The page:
Concerns all B's-wax

AL STRACHAN -- Toronto Sun

, Last Updated: 4:52 PM ET

 MONTREAL --So far, the pre-playoffs concerns about the Boston Bruins have proved to be mostly unfounded.

 Concern No. 1 was that Joe Thornton would not be able to play. To this point, that one is a sawoff.

  Thornton is indeed playing despite an ailment the club is attempting to shroud in typical playoff obfuscation.

 According to the official line, it's an "upper-body injury." According to sources close to the situation, it's a separation of cartilage from a rib, an injury that normally requires a layoff of four to six weeks.

 So Thornton is in the lineup, but what he's doing out there couldn't really be classed as playing by the elevated Thorntonesque standards.

 He and his linemates, Glen Murray and Mike Knuble, normally dominate the proceedings. But in the two games so far, that line has been a non-factor.

 Knuble has a goal he scored on a power play with different linemates, and that's the only point the entire line has racked up in the Bruins' two victories over the Montreal Canadiens.

 But because Thornton is there, the Canadiens checkers have to give the line top priority, thereby making life easier for other aspects of the Boston offence.

 Concern No. 2 had to do with 18-year-old rookie Patrice Bergeron.

 If Thornton couldn't play, Bergeron would have to take his place on the top line. But wherever Bergeron played, there were doubts as to the impact that could be made by someone of such limited experience.

 That concern has been sent off for recycling. Bergeron has been consistently dangerous and his line (with Sergei Samsonov and Mikael Nylander) has been involved in all five Boston goals in the series.

 Bergeron, himself, scored the overtime winner on Friday to give the Bruins a victory that, on the overall course of the play, they probably didn't deserve.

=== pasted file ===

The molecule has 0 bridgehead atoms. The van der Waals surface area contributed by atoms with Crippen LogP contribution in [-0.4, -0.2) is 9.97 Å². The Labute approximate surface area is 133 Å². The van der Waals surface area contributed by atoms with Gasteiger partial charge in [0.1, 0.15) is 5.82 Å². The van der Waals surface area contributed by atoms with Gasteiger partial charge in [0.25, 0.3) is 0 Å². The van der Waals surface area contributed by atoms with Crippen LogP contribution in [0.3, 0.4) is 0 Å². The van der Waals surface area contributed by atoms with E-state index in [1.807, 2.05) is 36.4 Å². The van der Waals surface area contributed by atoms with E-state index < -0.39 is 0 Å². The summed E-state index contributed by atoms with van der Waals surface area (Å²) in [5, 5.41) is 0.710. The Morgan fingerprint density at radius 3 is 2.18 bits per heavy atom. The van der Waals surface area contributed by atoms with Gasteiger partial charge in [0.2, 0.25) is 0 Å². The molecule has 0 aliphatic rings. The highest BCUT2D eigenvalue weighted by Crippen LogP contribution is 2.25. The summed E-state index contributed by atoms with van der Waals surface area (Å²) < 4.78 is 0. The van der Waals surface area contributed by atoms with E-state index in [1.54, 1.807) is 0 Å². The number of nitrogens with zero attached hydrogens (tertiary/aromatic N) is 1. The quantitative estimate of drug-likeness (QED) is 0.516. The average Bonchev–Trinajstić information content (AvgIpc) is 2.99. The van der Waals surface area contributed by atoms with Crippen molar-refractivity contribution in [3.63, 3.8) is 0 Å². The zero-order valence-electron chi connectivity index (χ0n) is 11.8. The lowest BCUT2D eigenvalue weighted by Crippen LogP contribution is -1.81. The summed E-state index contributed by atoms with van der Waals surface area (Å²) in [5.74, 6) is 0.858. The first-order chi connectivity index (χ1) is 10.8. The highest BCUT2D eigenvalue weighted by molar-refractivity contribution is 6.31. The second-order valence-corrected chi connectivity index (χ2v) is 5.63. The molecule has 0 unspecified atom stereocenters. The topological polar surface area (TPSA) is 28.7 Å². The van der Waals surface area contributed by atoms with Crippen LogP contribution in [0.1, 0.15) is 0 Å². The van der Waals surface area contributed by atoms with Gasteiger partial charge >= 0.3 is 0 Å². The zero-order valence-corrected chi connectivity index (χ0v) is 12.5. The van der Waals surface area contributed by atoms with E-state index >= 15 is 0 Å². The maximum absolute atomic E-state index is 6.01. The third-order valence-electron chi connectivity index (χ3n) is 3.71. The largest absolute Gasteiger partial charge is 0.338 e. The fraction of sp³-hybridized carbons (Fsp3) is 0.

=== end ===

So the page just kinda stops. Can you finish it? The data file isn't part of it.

"What amazes me the most is his understanding of the game," said Bruins coach Mike Sullivan. "He sees plays develop out there before they happen. For most of us, it takes a couple of hundred games to start to figure that out. He seems to have figured that out already."

 Concern No. 3 had to do with another rookie -- goaltender Andrew Raycroft. He had been outstanding all year long and is a virtual shoo-in to win the Calder Trophy. But could he do it in the playoffs when the pressure rises and the intensity increases?

 One goal allowed in two games should answer that question. There's also the fact that in two lifetime playoff games so far, Raycroft has picked up his first post-season shutout and his first playoff overtime win.

 Still, to impartial fans watching the game on Friday night, that second achievement did not seem to be assured as regulation time wound down.

 The expectation, based on the flow of the game and Habs goalie Jose Theodore's history, was that the Montreal defence would be a brick wall and eventually, the Canadiens would win.

 But it was not to be. Raycroft made a couple of brilliant saves to send the game to overtime, then Theodore was beaten by Bergeron.

 To his credit, Theodore came out to face the media and answer the tough questions in two languages. But the fact remains that he should have made the save.

 Raycroft wasn't gloating or even cocky. "I just think back to the bus trips in Providence," he said. "I spent three years in Providence. I'm not going to get a big head over any of this. I know how hard I've worked and how easy it can go away on you."

 Three concerns. Two unfounded. One a toss-up. No wonder the Bruins are ahead in the series.